Wednesday, 4 November 2009

Celebrate Your Own Oktoberfest With Traditional Foods

October. What a wonderful time of the year! Fall celebrations abound. Fall fairs and harvest festivals are such wonderful family outings. However, one of the most famous, world-known events that occurs at this time of the year is Oktoberfest. Known for its beer tents, delicious foods, and the "om-pa-pa" bands, it is a celebration that occurs not only in Munich, Germany, but around the world as well.

What started as a marriage celebration for Crown Prince Ludwig (later King Ludwig I) and Princess Therese of Saxe-Hildburghausen on October 18, 1810 in Munich, Germany, is still celebrated almost 200 years later and is known as Oktoberfest. In 1810, a huge horse race was the central attraction. Years later, it became a carnival. Now, it is a rocking, music-filled, "food and drink" fest that celebrates the Bavarian culture. Similar Oktoberfest activities are held world-wide with Kitchener/Waterloo, Ontario's version well-known as well.

Oktoberfest has been held almost every year since 1810. It has only been canceled 24 times due to disease (plagues) or war. The nicer weather in September has brought changes to the dates, so that the celebration starts 17 days before the first Sunday in October when the party ends.

Ask almost anyone what Oktoberfest is about and they will tell you: beer and food. But, there is more than that. In 1835, a parade became part of the regular festivities. Now, approximately 8,000 people in traditional Bavarian costumes walk through the center of Munich to the Oktoberfest site. From 1950 onwards, a 12-gun salute and the tapping of the first beer keg by the Mayor of Munich signals the opening of Oktoberfest.

And yes, beer and food is the main part. Over 6 million visitors (2007 stats) to Munich's Oktoberfest feast on traditional Bavarian foods. There are many tents set up (the largest, Hofbrau-Festhalle, holds 10,000 people!) for eating and drinking. To keep these beer tents and the overall Oktoberfest "family friendly", only traditional music is played until 6 pm. After that, the louder pop music is heard.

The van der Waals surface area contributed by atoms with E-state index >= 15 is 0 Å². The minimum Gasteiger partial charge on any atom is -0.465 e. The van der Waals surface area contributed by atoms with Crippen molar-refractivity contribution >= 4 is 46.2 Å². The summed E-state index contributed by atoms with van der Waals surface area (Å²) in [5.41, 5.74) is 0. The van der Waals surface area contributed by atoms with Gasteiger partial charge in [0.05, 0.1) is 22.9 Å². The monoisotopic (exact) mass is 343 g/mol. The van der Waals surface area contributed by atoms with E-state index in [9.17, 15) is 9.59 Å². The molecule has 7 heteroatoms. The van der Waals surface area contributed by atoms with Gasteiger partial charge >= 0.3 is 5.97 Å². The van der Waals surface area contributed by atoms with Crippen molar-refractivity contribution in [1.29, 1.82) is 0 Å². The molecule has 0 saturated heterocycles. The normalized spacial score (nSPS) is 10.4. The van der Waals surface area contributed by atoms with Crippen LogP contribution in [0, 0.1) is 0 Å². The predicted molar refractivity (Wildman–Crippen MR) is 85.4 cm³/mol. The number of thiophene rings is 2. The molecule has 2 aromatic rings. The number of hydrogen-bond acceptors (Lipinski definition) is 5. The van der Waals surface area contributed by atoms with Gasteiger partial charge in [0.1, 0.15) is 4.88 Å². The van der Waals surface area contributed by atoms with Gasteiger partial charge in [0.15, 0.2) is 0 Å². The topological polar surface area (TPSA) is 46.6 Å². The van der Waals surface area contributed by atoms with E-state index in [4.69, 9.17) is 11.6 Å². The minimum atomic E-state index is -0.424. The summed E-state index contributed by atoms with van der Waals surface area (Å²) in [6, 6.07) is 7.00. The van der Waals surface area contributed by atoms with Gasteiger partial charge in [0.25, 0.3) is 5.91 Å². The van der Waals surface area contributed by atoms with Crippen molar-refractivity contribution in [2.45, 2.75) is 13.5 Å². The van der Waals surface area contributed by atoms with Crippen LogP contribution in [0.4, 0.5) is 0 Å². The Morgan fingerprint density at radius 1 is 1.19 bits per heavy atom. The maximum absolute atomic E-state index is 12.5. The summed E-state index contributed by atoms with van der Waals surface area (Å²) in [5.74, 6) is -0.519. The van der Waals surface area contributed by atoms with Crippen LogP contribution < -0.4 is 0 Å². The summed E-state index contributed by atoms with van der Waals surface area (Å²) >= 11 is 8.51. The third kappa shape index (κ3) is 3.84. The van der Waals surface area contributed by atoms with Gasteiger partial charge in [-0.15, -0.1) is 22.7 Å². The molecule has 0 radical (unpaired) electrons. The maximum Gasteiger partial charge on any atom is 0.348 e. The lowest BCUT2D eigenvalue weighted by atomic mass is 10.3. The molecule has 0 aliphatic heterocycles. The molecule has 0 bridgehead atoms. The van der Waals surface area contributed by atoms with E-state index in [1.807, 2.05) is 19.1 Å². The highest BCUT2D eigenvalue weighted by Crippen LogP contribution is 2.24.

Even if you can't go to Munich, or one of the other Oktoberfest sites, you can still enjoy the traditional Oktoberfest celebration. Start with traditional Bavarian foods. These include chicken, roast pork, grilled fish, many types of sausage including Weisswurst, pretzels, bread or potato dumplings, potato pancakes, sauerkraut, and red cabbage. One favorite is haxn or pork hocks. Many of these German recipes are hearty and easy to make at home. Then serve them up with German music in the background, decorate your table in the traditional German colors of black, red, and yellow, and celebrate your very own Oktoberfest.

Gerhild Fulson

Looking for German recipes like Mom used to make? Only quick and easy? Traditional German food that's delicious and healthy? Check out the above site to find the recipes to all your favorites.

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1 comment:

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